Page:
Hi cory!There is a thing that I can be sure!!!Your at the right place to learn how to make a very good and nice looking lure!!!But!!First!You need some good tools to start!if you have a 40$ air brush for a example it is tuff to do good!!5 years ago I started with nothing,a 40$ air brush,zero knowledge about what kind of wood to use,what kind of sealer,primer,clear coat and paint!!!!the first year I made about 6 prototype crankbaits!!Not even one of those could swim!!!!lol!!!!And now!5 years later I am making my cranks whit hard resin,With a mold,I have 2 deepdiver models,one shallow is on the way!and I am catching some muskys on them!!even sold a few on e-bay!!!all that to tell that with some help,practice,practice and some more practice!!!good tools and the most important of all I think is to be passionate!!!!!You will end up with a very nice looking product that you will be proud of!!!
When you want,you can!!!Whe say that in french!!lol!!!Cheers.Muskydan666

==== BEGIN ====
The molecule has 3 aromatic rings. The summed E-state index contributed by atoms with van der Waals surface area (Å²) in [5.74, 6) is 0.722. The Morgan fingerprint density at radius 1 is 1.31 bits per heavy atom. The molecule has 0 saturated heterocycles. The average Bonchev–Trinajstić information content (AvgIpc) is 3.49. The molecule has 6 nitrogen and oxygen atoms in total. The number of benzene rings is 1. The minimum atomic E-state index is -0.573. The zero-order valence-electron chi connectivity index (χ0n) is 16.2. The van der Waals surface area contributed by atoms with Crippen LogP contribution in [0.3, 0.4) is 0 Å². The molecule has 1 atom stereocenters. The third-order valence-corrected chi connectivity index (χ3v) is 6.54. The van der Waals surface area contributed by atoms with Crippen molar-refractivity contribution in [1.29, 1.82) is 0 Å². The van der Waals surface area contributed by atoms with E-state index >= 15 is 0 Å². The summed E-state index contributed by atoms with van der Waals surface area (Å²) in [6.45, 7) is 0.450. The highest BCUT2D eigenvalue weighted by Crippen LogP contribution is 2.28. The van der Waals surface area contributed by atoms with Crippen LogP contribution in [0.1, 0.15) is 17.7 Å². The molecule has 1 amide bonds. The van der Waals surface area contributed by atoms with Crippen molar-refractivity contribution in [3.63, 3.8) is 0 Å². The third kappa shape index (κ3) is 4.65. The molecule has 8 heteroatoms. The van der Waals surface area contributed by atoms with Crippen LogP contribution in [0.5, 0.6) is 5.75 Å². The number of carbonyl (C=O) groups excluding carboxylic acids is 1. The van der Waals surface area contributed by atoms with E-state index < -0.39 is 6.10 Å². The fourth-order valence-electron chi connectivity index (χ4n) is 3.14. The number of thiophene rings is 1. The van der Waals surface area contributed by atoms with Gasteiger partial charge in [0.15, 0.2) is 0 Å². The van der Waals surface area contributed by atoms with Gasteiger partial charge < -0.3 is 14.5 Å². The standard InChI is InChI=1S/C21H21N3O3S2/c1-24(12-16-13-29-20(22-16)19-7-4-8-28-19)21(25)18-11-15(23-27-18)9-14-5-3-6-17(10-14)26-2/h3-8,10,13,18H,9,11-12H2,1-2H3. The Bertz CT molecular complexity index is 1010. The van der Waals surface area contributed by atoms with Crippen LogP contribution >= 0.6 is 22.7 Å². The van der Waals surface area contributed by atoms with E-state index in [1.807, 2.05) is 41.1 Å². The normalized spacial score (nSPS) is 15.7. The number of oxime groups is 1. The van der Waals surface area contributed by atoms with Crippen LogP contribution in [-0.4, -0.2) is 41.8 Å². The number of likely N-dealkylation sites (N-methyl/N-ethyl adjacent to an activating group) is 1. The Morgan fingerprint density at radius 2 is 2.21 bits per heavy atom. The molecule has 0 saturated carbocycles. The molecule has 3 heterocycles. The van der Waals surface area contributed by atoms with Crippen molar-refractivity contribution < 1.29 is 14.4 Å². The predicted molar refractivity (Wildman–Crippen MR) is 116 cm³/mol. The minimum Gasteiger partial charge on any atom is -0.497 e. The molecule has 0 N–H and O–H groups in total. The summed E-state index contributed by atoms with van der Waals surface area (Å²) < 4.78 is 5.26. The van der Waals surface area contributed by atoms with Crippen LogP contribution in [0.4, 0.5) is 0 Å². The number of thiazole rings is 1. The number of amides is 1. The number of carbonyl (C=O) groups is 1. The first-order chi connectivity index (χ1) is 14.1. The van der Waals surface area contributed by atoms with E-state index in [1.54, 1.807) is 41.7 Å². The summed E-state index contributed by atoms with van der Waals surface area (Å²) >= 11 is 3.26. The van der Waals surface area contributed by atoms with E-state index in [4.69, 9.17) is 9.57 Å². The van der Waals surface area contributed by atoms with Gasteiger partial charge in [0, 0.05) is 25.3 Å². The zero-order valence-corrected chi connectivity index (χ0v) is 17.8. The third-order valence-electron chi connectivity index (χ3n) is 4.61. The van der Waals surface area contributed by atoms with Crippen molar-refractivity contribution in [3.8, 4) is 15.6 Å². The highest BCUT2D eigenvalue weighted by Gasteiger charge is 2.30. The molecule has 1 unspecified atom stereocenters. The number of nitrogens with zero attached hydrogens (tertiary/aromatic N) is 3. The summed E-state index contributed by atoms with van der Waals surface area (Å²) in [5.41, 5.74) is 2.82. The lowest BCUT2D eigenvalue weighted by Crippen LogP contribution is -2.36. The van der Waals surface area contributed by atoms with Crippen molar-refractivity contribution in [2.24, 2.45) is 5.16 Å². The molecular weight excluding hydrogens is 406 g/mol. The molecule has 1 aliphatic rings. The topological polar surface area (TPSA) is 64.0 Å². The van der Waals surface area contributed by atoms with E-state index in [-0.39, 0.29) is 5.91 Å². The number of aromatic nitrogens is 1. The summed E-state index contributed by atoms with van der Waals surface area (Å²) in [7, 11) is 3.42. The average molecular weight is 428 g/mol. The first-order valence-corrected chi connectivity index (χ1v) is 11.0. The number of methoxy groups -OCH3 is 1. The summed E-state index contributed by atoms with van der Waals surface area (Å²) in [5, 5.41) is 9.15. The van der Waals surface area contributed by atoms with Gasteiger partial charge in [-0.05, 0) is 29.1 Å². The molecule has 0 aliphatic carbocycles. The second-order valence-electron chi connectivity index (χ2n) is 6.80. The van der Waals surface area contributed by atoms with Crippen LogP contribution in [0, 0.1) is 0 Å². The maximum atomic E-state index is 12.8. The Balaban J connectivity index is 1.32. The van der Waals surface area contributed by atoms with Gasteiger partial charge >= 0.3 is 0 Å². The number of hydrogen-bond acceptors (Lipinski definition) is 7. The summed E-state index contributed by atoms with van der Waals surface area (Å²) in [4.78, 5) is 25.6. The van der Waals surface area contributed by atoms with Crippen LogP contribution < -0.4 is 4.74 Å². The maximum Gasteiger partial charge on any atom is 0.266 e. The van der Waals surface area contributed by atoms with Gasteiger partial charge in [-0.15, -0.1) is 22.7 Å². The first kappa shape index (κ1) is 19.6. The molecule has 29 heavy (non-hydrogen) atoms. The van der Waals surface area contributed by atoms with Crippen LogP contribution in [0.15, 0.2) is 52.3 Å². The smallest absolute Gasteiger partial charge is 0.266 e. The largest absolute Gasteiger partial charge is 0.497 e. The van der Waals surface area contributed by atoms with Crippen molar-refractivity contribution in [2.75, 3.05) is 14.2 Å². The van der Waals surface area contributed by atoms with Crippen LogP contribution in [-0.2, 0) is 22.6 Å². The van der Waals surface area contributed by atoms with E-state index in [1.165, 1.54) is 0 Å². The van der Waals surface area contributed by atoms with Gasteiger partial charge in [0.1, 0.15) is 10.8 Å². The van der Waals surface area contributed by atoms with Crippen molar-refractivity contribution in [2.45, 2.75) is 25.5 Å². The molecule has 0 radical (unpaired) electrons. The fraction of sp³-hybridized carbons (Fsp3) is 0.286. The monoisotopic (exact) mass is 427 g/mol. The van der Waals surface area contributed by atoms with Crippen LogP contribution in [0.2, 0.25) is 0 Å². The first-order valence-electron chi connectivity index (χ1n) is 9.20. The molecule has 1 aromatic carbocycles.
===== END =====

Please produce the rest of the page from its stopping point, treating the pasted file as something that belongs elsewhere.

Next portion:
Posted 27 February 2007 - 07:54 PM
I'm a realist when it comes to the topic of this thread. Some folks are just naturally good at doing this while others will take years to get to the same level. Compare your work now to when you first began and not with your peers. Now you have a realistic source of comparison. I've been lucky enough to progress quickly but I never stop trying to outdo my last paint job. It's about being pleased with your own level of growth at the end of it all. Enjoy the ride my man, enjoy the ride.
Posted 28 February 2007 - 05:07 PM
Another point to remember, what you see posted here is the best of the best, not the hundreds of mess-ups that were thrown out along the way.